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Hoffmann, R. A wiki for the life sciences where authorship matters. Nature Genetics (2008)

A steroid-triggered switch in E74 transcription factor isoforms regulates the timing of secondary-response gene expression.

The steroid hormone 20-hydroxyecdysone (referred to here as ecdysone) directs Drosophila metamorphosis by activating a series of genetic regulatory hierarchies. ETS domain transcription factors encoded by the ecdysone-inducible E74 early gene, E74A and E74B, act at the top of these hierarchies to coordinate the induction of target genes. We have ectopically expressed these E74 isoforms to understand their regulatory functions during the onset of metamorphosis. We show that E74 can regulate its own transcription, most likely through binding sites within its gene. Ectopic expression of E74B can partially repress the E78B and DHR3 orphan receptor genes, suggesting a role for E74 in the appropriate timing of early-late gene expression. Furthermore, E74A is both necessary and sufficient for E78B induction, implicating E74A as a key regulator of E78B expression. We also show, consistent with our studies of E74 loss-of-function mutations, that E74B is a potent repressor of late gene transcription and E74A is sufficient to prematurely induce the L71-1 late gene. However, ectopic expression of both Broad-Complex and E74A activators in an E74B mutant background is not sufficient to prematurely induce all late genes, indicating that other factors contribute to this regulatory circuit. These observations demonstrate that the steroid-triggered switch in E74 transcription factor isoforms plays a central role in the proper timing of secondary-response gene expression.[1]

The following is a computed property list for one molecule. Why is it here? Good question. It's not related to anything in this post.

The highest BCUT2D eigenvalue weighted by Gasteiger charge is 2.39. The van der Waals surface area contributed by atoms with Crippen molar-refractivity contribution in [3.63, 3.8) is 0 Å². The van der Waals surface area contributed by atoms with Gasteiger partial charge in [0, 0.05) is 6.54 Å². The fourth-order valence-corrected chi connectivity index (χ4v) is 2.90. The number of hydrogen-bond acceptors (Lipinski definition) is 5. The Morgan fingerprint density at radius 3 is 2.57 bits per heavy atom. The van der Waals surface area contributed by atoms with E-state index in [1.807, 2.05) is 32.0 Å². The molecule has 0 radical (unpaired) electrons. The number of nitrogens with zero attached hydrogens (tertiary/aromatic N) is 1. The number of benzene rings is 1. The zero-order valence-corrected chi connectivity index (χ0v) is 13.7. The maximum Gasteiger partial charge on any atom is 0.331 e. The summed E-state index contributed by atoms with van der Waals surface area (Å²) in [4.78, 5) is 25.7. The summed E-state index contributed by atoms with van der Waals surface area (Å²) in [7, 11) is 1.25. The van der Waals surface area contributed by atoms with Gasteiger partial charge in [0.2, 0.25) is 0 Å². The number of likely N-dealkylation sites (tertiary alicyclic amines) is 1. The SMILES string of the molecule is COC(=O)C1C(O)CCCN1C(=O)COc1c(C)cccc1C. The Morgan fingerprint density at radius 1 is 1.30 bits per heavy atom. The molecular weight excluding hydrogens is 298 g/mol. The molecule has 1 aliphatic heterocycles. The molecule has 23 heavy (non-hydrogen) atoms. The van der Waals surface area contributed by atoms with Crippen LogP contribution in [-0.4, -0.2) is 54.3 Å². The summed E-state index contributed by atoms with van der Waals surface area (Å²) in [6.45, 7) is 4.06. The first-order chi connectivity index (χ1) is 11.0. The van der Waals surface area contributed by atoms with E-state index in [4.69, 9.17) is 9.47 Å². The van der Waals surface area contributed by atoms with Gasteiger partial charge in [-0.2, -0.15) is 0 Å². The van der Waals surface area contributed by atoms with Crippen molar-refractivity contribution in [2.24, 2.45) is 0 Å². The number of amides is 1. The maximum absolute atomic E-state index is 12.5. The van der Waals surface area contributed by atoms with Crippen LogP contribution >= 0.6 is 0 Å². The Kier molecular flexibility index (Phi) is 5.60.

1. A steroid-triggered switch in E74 transcription factor isoforms regulates the timing of secondary-response gene expression. Fletcher, J.C., D'Avino, P.P., Thummel, C.S. Proc. Natl. Acad. Sci. U.S.A. (1997) [Pubmed]
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